She kept the periodical open on her lap, but blankly stared through it.
Zohrah Maħmūd Pasha was extremely charming in doing so.
She felt herself cheated.
Sex, sex and sex.
Her lover was crazy to have sex with her.
Nūrjahān Gayās Beg felt very happy first.
But how much she could have after all?
Suddenly Nūrjahān Gayās Beg found she was pregnant.
Her lover proposed a permanent Live in Relationship.
Nūrjahān Gayās Beg was indignant.
She wanted nikāħ.
Her lover didn’t agree.
She ended her affair with her lover permanently.
Yet, she gave birth to a very handsome male child.
Salīm Jalāluddīn Muħammad knew all of it.
Yet he was ready to marry Nūrjahān Gayās Beg even keeping her son with them.
Nūrjahān Gayās Beg at thirty was trim, thanks to her tennis game.
She was comely and fair, brown eyes wide set, a broad tip-tilted nose, a generous rosy mouth, a svelte figure, abundant bosom, shapely legs.
And a brain as fine as it was competent.
Strangers were always surprised to learn that Nūrjahān Ghayās Beg was a well-paid, full time clinical psychologist, dividing her crowded days between carefully limited private practice and an associate professor’s post.
Her interest in psychology had been inspired by reading Alfred Adler at an early age.
Her role model had been the psychoanalyst, Karen Horney.
Psychoanalyst Karen Horney was the greatest woman in the field.
Nūrjahān Ghayās Beg wanted to serve at University of Chicago originally.
The famed John B. Watson had got his PhD at the University of Chicago.
Moreover, Carl Rogers had once been director of the University of Chicago Counseling Centre.
Why shouldn’t she have?
She always remembered her lover.
But her ego had hurt and she always decided not to return to her lover ever.
Yes, he was the father of her son.
But Salīm Jalāluddīn Muħammad had promised to fill his place as efficiently as he could.
She had sex with her lover daily without any exception.
Sometimes even thrice a day.
Salīm Jalāluddīn Muħammad was normal in sex.
Nūrjahān Ghayās Beg was very disappointed but still she was adamant not to return to her lover.
Even if not experienced, Salīm Jalāluddīn Muħammad loved her more considerately than her lover did.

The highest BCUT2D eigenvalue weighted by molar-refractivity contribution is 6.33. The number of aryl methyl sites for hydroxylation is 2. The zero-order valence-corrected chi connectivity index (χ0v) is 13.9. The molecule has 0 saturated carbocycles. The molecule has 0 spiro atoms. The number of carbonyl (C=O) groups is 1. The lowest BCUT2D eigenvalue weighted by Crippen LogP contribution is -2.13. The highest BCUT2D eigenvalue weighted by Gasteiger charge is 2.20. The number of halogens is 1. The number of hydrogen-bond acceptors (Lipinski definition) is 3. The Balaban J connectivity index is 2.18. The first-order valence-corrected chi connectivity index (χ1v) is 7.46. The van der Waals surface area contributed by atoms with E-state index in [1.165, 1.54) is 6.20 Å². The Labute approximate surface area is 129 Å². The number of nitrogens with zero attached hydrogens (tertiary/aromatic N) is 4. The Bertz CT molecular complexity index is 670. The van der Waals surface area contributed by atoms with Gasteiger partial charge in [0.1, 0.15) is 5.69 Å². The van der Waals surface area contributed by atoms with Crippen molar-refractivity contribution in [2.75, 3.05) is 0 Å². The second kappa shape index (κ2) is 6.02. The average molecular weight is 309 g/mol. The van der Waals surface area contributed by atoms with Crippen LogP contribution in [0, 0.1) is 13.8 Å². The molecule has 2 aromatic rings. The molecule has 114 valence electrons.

Suddenly, one early evening, in the midst of a handball game, Salīm Jalāluddīn Muħammad collapsed.
His one leg had given way, and he had folded up.
His thigh was causing him unremitting pain.
Nūrjahān Ghayās Beg was furious at her best friend, Sājidah Suhayl Kāzmī when she expressed her doubt,
“Stop it. You idiot, he isn’t even a Muslim.”
“All of them are after his money.” Nūrjahān Ghayās Beg charged every one of them, “Durgesh has money. He has multi zillions. Even his Live in Relationship Partners are millionaires at least. They are purchasing everyone.”
Sājidah Suhayl Kāzmī smiled ironically.
This had been less than six weeks ago.
Finally, the verdict was in.
A sarcoma, a bone cancer.
Nūrjahān Ghayās Beg was startled.
Deterioration of the bone tissue involving the head of the femur, or thigh.
They said gradually the disease would worsen.
Salīm Jalāluddīn Muħammad would lose mobility; require crutches, eventually a wheelchair.
Most likely, the cancer would be fatal.
She was holding the hall door open.
Nūrjahān Ghayās Beg clutched her beg.
She was on her feet and through the door.
Nūrjahān Ghayās Beg went down the short corridor.
She turned into the doctor’s private office.
It seemed a portent of some unhappiness.
Dr. Āsiyah Mustafā half rose from her chair.
“Miss Beg,” she said, and gestured her to a chair across from her desk.
Dr. Āsiyah Mustafā was one of those physicians whose very aspect inspired confidence.
“Miss Beg, I thought it best if we could talk face to face. I want to discuss Salīm’s surgery. I hope this sudden call didn’t inconvenience you.”